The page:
There’s an interesting article on the expanding open source movement here. Apparently the movement has moved beyond computer science and IP to religion:
Yoism â€” a faith invented by a Massachusetts psychologist â€” shuns godly wisdom passed down by high priests. Instead, its holy text evolves online, written by the multitude of followers â€” much the same way volunteer programmers create open-source computer software by each contributing lines of code.
I think developments like this make Jaron Lanier’s arguments against “Digital Maoism” appear more and more plausible. It seems to me that one essential aspect of religious experience is the sense that one should model one’s life on that of those who, before you, led exemplary spiritual lives (saints, say, in Catholicism; boddhisatvas in Buddhism; etc.). The standards for judging such lives were set out in some foundational texts (or life examples) of the church. Here’s a theologian’s take on that idea, and the Book of Yo’s response:
Chester L. Gillis [says] Yoism . . . embraces a transitory view of reality that contradicts traditional concepts of religion based on belief in fundamental truths. “There’s an authoritative source in religion that [Yoism] lacks. It doesn’t talk about revelation from the divine. . . Any religion that hopes to survive is essentially conservative â€” it conserves elements of the faith. This one lacks that.” But Yoans have an answer for Gillis. As it is written in the Book of Yo, “There always exists the possibility of one day discovering that all our current truths are indeed wrong.”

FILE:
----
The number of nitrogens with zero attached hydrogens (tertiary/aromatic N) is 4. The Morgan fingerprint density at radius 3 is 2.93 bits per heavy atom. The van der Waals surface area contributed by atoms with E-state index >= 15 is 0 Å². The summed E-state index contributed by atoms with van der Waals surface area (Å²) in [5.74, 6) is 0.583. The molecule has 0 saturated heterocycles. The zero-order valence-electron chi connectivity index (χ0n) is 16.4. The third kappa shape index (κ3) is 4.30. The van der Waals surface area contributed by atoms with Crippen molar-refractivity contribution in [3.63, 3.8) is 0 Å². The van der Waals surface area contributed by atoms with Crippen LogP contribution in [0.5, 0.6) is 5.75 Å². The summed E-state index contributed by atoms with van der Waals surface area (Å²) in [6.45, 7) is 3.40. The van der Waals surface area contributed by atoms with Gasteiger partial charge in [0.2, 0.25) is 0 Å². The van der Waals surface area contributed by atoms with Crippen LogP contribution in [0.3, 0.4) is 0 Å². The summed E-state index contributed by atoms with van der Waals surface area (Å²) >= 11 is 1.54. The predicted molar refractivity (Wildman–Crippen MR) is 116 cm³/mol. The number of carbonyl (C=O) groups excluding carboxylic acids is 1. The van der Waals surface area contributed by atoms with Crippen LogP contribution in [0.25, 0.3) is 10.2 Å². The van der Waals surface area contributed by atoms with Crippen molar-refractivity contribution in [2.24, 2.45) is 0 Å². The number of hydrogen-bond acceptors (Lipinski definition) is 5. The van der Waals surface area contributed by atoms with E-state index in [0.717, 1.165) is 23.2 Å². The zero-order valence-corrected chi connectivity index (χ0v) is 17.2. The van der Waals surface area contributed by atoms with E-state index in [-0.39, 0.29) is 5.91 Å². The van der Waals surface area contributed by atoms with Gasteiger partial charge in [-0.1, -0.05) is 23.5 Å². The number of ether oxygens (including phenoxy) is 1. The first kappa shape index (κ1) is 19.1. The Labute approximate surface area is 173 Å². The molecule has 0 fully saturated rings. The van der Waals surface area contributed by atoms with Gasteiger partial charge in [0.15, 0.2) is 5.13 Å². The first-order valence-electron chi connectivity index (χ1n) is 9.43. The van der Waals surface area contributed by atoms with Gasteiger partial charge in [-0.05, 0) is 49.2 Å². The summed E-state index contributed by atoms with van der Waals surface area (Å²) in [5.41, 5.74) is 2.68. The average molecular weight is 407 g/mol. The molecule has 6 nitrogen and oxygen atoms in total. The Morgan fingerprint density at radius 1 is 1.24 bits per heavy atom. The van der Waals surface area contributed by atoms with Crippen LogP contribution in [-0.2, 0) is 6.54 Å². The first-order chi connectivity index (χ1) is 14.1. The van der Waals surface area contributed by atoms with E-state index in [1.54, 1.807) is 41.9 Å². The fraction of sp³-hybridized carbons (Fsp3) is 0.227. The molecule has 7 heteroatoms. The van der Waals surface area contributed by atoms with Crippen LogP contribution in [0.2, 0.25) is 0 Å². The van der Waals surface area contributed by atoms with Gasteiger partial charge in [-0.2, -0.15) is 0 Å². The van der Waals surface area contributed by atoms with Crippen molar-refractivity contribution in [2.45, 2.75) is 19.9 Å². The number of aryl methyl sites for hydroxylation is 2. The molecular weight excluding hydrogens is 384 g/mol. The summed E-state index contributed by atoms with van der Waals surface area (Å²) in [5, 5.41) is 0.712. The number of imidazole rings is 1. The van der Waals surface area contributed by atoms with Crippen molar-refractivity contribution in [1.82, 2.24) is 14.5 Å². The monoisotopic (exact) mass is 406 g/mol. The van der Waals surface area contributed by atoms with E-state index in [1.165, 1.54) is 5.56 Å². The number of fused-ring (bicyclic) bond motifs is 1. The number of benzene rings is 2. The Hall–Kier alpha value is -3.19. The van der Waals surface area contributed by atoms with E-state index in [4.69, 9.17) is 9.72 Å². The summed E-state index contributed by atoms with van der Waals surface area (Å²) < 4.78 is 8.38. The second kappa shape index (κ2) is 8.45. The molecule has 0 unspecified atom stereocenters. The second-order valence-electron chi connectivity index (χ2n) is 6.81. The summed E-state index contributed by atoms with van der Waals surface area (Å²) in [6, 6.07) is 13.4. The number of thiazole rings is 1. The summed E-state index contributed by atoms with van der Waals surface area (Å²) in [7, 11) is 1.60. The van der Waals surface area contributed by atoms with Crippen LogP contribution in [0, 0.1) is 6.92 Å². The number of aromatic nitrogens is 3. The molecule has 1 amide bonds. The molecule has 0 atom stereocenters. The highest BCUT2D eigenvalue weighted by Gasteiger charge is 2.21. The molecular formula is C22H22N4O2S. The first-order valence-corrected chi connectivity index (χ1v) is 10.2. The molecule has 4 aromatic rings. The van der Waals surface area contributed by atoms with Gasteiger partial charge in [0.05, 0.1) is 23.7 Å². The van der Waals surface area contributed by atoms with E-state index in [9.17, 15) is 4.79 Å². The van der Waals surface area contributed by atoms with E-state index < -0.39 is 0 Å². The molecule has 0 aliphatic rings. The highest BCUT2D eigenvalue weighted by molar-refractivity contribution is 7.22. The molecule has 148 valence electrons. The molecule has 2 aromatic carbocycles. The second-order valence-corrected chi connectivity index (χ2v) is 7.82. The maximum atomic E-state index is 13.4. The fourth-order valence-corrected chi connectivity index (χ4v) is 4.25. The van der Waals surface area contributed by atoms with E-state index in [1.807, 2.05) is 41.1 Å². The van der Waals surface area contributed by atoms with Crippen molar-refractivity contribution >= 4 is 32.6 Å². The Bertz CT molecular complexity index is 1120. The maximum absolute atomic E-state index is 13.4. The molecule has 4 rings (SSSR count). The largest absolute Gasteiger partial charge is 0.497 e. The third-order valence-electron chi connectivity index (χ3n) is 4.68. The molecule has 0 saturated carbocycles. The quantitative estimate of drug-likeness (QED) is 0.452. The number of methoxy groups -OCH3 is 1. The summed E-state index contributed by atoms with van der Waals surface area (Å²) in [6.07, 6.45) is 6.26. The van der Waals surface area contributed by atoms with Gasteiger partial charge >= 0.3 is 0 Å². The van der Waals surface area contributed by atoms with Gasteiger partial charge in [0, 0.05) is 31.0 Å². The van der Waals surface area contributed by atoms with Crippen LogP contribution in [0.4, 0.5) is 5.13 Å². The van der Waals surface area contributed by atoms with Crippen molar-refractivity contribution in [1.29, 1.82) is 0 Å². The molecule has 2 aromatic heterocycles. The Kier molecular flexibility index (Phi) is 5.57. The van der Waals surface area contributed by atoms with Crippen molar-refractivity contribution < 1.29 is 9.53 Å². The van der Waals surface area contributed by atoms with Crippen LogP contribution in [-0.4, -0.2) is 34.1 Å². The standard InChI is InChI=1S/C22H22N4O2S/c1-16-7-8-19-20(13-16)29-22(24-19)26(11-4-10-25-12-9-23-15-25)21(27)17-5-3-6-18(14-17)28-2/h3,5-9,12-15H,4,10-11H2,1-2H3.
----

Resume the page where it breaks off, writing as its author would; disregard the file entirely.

This reminds me of a little debate on the nature of identity back in law school. Some professor was trying to apply an account of American national identity generally–saying that just as American identity was only defined by the constitutional rules of governance, and could take just about any content, so too the “true organization” could only be identified (if there were ever conflicts over its identity) by analyzing who was in charge, according to set decision rules. Others thought that a troubling analogy, if only because of ideals (nicely crystallized in Sunder’s work) that sometimes the people in charge may not be reflecting the true nature of the institution. If one is inclined to the latter perspective, one might think that Yoism, to be a true religion, should have some basic commitment to a set of truths that “can’t be wrong,” lest it only amount to a decision procedure of editing (which, of course, is nothing to scoff at!).